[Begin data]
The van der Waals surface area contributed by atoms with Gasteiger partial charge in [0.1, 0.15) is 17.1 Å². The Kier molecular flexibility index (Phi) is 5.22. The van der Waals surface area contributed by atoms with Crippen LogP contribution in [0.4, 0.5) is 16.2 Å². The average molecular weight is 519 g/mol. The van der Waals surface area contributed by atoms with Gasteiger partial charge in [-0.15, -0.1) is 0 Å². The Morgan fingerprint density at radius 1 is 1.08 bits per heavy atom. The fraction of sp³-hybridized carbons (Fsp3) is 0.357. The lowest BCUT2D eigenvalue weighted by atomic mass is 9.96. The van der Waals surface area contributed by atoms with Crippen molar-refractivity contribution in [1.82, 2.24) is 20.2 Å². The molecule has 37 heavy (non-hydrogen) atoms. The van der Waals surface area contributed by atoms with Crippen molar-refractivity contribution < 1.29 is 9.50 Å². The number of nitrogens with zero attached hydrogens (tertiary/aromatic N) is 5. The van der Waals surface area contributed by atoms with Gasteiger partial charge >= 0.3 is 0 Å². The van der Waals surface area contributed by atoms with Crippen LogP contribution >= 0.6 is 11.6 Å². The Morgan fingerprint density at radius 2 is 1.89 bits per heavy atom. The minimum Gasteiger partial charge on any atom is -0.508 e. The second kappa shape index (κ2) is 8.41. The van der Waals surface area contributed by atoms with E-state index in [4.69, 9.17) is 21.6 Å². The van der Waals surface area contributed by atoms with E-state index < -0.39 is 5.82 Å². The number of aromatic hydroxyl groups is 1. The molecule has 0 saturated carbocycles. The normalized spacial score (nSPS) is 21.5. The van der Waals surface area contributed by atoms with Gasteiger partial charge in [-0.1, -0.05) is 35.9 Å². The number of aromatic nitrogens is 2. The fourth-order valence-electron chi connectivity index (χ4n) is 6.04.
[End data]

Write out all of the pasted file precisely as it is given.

The van der Waals surface area contributed by atoms with Gasteiger partial charge in [0.1, 0.15) is 17.1 Å². The Kier molecular flexibility index (Phi) is 5.22. The van der Waals surface area contributed by atoms with Crippen LogP contribution in [0.4, 0.5) is 16.2 Å². The average molecular weight is 519 g/mol. The van der Waals surface area contributed by atoms with Gasteiger partial charge in [-0.15, -0.1) is 0 Å². The Morgan fingerprint density at radius 1 is 1.08 bits per heavy atom. The fraction of sp³-hybridized carbons (Fsp3) is 0.357. The lowest BCUT2D eigenvalue weighted by atomic mass is 9.96. The van der Waals surface area contributed by atoms with Crippen molar-refractivity contribution in [1.82, 2.24) is 20.2 Å². The molecule has 37 heavy (non-hydrogen) atoms. The van der Waals surface area contributed by atoms with Crippen molar-refractivity contribution < 1.29 is 9.50 Å². The number of nitrogens with zero attached hydrogens (tertiary/aromatic N) is 5. The van der Waals surface area contributed by atoms with Gasteiger partial charge >= 0.3 is 0 Å². The van der Waals surface area contributed by atoms with Crippen LogP contribution >= 0.6 is 11.6 Å². The Morgan fingerprint density at radius 2 is 1.89 bits per heavy atom. The minimum Gasteiger partial charge on any atom is -0.508 e. The second kappa shape index (κ2) is 8.41. The van der Waals surface area contributed by atoms with E-state index in [4.69, 9.17) is 21.6 Å². The van der Waals surface area contributed by atoms with E-state index < -0.39 is 5.82 Å². The number of aromatic hydroxyl groups is 1. The molecule has 0 saturated carbocycles. The normalized spacial score (nSPS) is 21.5. The van der Waals surface area contributed by atoms with Gasteiger partial charge in [-0.1, -0.05) is 35.9 Å². The number of aromatic nitrogens is 2. The fourth-order valence-electron chi connectivity index (χ4n) is 6.04.